Review by Lauryn Angel
Lone Sherfig’s Their Finest is a charming dramedy set in World War II. Basically, it’s a movie about making movies, with a stellar cast that makes up for its somewhat predictable story.
The Ministry of Information’s film division, headed by Roger Swain (Richard E. Grant), is struggling to create propaganda films that are simultaneously inspiring and authentic. The ministry hires Catrin Cole (Gemma Arterton) to write “the slop” – women’s dialogue. Although the pay isn’t as good as that of her male colleagues, Catrin takes the job, because her husband, Ellis (Jack Huston), has been unable to sell his paintings. When Catrin is assigned to assist male writers Tom Buckley (Sam Claflin) and Raymond Parfitt (Paul Ritter), she gets a crash course in how movies are made. When the story of twin sisters who sailed to Dunkirk to rescue soldiers falls into their lap, the team leaps into action. And that’s when the fun really begins.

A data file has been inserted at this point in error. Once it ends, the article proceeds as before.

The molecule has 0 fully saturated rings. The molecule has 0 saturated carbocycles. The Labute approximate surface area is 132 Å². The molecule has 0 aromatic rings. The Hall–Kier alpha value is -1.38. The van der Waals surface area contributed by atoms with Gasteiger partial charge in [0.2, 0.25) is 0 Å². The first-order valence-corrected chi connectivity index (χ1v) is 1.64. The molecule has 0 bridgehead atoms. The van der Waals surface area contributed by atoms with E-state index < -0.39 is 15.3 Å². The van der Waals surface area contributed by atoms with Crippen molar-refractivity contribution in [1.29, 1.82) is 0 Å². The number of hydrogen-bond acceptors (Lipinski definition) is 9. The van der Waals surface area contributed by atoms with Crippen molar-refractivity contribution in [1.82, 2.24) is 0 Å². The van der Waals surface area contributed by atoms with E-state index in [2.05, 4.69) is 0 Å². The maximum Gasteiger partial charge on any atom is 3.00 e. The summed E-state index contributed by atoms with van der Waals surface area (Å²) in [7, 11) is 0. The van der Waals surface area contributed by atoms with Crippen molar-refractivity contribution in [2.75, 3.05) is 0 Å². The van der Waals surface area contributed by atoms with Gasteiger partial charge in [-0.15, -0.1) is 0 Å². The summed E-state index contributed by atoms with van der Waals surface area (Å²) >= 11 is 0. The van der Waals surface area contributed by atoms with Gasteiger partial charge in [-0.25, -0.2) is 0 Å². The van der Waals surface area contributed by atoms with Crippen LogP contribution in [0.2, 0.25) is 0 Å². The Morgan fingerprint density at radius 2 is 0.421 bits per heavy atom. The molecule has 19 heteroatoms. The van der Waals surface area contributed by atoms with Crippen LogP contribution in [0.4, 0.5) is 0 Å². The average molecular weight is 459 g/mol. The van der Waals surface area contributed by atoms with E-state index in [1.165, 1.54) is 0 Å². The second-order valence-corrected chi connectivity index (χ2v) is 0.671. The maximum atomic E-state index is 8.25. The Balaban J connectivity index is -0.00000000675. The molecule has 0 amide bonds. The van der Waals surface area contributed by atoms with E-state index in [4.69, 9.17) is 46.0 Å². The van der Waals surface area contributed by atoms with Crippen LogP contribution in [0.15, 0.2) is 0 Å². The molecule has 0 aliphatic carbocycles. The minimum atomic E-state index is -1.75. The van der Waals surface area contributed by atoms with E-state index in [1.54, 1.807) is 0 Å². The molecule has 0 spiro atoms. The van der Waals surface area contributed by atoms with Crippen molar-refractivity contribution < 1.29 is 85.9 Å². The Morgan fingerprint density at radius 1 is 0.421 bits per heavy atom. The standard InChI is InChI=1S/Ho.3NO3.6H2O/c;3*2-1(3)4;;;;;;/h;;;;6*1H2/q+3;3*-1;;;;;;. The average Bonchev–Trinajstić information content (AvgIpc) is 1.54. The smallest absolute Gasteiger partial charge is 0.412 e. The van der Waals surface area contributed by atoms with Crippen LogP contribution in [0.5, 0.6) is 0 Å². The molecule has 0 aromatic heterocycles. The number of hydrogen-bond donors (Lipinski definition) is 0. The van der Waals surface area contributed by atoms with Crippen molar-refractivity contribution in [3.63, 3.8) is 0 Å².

The ensemble cast is splendid. Arterton gives Catrin a quiet strength and resolve, and Claflin’s Buckly is both charming and exasperating. But it’s Bill Nighy as established thespian Ambrose Hilliard who steals the movie. Hilliard’s career is waning, and his days as a romantic lead are at an end. Hilliard is vanity and bluster masking wounded pride and more than a little fear. Nighy is well matched by Helen McCrory as Sophie Smith, who takes over as Hilliard’s agent when her brother is killed during an air raid.
While there are tragic moments in the film, it isn’t a downer. And while it is very funny – many lines of dialogue were drowned out by laughter – it’s not an out-and-out romp. It is, however, a satisfying film, balancing nostalgia with the much-prized quality of authenticity.
Their Finest arrives on Blu-ray™ (plus Digital HD) and DVD on July 11.